Although it’s debatable what the “right” way to clean a crab is, which many locals will say their way of course, my tip is to use the tools given, and be patient. When you’re about to embark on the task of cleaning 6-12 crabs with hard shells and tiny thin cartilage inside, you don’t want to be overworking your finger, nails, or teeth. Below is the restaurant’s prescribed method:
Halfway through my victim no. 1, our fried oyster sandwich arrived. Plain with no frills, the 4-5 large battered and fried oysters had a delicate, creamy texture with a strong umami and rich taste. With a few dashes of Crystal hot sauce, the sandwich was a fantastic filler in between bites of sweet crab.
Certainly, there’s more to do and see on the eastern shore than just eat crabs. Much unlike the crowded, gimmicky, tourist-driven waterfront attractions across the Bay in Annapolis and Baltimore, the eastern shore is relatively untouched by the nuisances of tourism. About 10 miles south of Cambridge is Blackwater National Wildlife Refuge, composed of marshland and forests, where visitors can hike, cycle, and drive to view wildlife on the 3-mile Wildlife Drive. And further north, shortly before you cross the Bay Bridge is a decent outlet mall, Queenstown Premium Outlets.
Crabfest 2015 turned out to be a much-needed restful weekend to recharge our batteries. The Eastern shore’s maze of marshlands, waterways, and sparsely populated islands has always held a certain mysteriousness for me. I like that I can eat my crabs in peace and quiet with a serene view of the Bay, without being disturbed by busloads of tourists. I also appreciate that on the way back toward the bridge, I can stop at a farmstand for a basket of local cherries and a dozen ears of corn. As for the steamed crabs, I got my fill, for the time being, but they will be in my dreams again soon. And Mom, if you are reading this, Crabfest 2016?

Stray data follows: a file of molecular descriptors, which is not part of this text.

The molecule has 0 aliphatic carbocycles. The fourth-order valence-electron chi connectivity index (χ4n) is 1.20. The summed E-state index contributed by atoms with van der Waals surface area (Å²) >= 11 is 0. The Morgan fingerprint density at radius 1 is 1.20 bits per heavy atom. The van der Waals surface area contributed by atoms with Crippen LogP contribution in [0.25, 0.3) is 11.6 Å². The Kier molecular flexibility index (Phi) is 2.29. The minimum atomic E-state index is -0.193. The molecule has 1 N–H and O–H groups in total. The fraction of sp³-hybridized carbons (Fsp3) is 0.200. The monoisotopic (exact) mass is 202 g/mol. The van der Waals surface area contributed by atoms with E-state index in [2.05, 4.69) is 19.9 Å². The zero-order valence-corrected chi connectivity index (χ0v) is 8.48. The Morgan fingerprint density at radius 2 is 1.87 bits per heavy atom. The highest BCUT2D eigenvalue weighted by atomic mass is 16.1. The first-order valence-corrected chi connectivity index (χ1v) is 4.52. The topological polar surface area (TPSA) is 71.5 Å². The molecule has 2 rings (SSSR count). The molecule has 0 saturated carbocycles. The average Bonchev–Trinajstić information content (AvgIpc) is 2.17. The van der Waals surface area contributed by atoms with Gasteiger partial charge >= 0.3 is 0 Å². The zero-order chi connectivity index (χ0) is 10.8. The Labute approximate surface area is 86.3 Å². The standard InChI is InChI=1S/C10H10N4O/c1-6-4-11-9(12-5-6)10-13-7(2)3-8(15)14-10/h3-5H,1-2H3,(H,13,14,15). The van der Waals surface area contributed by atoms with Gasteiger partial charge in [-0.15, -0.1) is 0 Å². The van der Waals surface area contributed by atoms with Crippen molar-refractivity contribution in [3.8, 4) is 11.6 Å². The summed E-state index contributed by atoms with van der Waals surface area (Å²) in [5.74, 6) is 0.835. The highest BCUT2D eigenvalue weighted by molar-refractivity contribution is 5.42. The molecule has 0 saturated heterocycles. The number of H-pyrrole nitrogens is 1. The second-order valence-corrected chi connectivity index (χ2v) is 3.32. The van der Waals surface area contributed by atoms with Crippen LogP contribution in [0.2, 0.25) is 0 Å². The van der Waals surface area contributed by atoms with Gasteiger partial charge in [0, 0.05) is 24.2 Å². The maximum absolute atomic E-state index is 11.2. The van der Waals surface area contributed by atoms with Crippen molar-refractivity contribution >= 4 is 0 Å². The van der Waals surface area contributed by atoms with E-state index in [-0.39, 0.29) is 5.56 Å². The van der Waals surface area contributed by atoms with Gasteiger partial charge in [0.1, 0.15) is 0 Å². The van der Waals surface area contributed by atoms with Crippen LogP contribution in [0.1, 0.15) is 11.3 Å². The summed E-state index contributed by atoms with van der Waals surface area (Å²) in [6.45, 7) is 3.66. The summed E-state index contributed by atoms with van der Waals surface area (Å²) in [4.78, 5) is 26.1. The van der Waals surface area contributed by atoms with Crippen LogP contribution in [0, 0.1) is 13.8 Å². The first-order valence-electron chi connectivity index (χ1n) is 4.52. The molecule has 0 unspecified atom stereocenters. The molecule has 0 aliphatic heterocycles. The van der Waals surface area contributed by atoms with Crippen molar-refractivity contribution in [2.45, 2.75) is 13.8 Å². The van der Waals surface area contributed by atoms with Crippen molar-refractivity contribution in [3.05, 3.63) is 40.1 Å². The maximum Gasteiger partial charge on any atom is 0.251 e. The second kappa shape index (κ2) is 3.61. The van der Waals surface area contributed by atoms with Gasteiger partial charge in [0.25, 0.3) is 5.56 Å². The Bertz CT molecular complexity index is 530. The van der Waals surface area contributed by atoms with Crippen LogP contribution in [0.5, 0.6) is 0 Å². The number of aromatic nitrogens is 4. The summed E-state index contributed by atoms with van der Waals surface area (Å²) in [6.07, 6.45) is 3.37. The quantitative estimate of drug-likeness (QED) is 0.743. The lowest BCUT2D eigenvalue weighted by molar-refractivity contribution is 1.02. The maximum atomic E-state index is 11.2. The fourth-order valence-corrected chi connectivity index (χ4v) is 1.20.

Where to stay:
Hyatt Regency Chesapeake Bay Golf Resort, Spa and Marina, 100 Heron Boulevard at Route 50, Cambridge, Maryland, 21613
Inn at Perry Cabin, 308 Watkins Lane, St. Michaels, Maryland 21663
For steamed crabs:
Ocean Odyssey Seafood Restaurant, 316 Sunburst Highway, Cambridge, Maryland 21613
St. Michael’s Crab & Steak, 305 Mulberry Street, St. Michaels, Maryland, 21663
The Crab Claw, 304 Burns Street, St. Michaels, Maryland 21663